While covering project management and collaboration topics for CNET TechRepublic, I had the opportunity to write about Asana, a social task management platform. I liked it so much I started using to manage the editorial checklists I create for articles, blog posts, and corporate client projects.
When it comes to project teams, Asana is a viable substitute for email. I even recommend Asana to freelancers and independents who need to centralize their project task management.
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Over the years, I’ve thought to task lists (in particular my own) because I was managing lots of small projects like articles and blog posts. Task lists kept me on track to meet multiple deadlines every week. On top of that, I’ve written about productivity apps like task list apps forTechRepublic and the now defunct WebWorkerDaily.
Like many people out there, I try to refine my workflow and tools so I can be as productive as possible and create replicable processes that help mitigate errors and improve the quality of my work.
- The road to productivity is paved with discarded iOS task management apps.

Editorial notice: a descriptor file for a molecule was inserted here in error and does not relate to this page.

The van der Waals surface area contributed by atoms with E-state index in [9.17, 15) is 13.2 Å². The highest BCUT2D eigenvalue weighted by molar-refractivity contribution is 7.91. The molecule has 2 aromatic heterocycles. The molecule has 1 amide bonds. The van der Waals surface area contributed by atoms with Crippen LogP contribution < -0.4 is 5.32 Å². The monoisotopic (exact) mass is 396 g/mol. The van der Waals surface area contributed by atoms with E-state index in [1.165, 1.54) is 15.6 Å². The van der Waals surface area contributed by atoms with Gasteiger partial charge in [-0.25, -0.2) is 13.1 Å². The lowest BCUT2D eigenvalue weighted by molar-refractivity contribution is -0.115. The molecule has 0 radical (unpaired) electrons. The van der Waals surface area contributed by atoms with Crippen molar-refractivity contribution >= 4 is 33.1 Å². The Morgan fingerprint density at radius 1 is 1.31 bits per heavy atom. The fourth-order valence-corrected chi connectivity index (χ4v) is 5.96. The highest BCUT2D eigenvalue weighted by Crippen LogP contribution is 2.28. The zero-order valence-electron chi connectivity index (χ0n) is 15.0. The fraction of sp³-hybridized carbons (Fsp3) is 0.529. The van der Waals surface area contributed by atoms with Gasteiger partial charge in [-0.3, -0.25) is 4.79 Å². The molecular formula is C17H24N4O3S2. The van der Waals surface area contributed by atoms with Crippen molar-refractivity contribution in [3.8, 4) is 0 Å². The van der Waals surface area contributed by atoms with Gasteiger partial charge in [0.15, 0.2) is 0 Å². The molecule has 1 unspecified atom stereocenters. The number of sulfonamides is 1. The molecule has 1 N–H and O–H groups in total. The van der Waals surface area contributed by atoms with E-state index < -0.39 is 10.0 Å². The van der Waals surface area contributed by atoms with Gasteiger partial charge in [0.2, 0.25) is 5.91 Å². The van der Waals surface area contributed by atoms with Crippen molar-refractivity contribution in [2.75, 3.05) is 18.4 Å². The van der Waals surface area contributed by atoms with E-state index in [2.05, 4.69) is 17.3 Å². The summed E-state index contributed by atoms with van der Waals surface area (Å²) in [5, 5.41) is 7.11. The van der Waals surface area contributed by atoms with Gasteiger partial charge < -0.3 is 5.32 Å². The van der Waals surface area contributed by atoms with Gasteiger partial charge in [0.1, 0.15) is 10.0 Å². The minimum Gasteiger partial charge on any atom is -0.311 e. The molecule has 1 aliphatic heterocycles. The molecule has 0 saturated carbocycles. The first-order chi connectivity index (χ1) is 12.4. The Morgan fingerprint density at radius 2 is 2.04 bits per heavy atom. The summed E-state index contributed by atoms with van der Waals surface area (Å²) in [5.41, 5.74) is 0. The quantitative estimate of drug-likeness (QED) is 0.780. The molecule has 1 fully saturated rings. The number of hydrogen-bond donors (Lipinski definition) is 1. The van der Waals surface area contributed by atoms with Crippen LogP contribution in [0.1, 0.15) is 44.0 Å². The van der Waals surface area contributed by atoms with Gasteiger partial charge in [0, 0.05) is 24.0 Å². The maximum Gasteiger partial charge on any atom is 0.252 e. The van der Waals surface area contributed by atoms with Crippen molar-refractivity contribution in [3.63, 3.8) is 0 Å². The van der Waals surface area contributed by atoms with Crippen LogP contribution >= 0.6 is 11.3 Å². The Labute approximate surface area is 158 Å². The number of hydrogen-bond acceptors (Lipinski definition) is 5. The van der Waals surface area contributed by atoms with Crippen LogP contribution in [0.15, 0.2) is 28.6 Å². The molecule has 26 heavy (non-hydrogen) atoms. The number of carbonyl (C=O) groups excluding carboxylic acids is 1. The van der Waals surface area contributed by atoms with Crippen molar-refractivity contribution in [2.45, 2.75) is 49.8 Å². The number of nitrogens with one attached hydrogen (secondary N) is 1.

- Simplicity is in the eye of the beholder.
- Productivity is in the eye of the beholder.
- Task lists once personal are now becoming social with platforms like Asana.
- Some people are better organized electronically than in hard copy, the reverse is also true.
How do task lists impact your productivity?
Image by Alejandro Escamilla via Unsplash.com
I’ve come around on my feelings about G Suite after years of working in Microsoft Office-dominated organizations for years. My skepticism for the product has gone away as the user interface (UI) and user experience (UX) improves across the cross platform. One thing that I still think that Google has always gotten right is the ease of integration with G Suite and other cloud applications through the Google Apps Marketplace.
Here are my three favorite Google Apps integrations:
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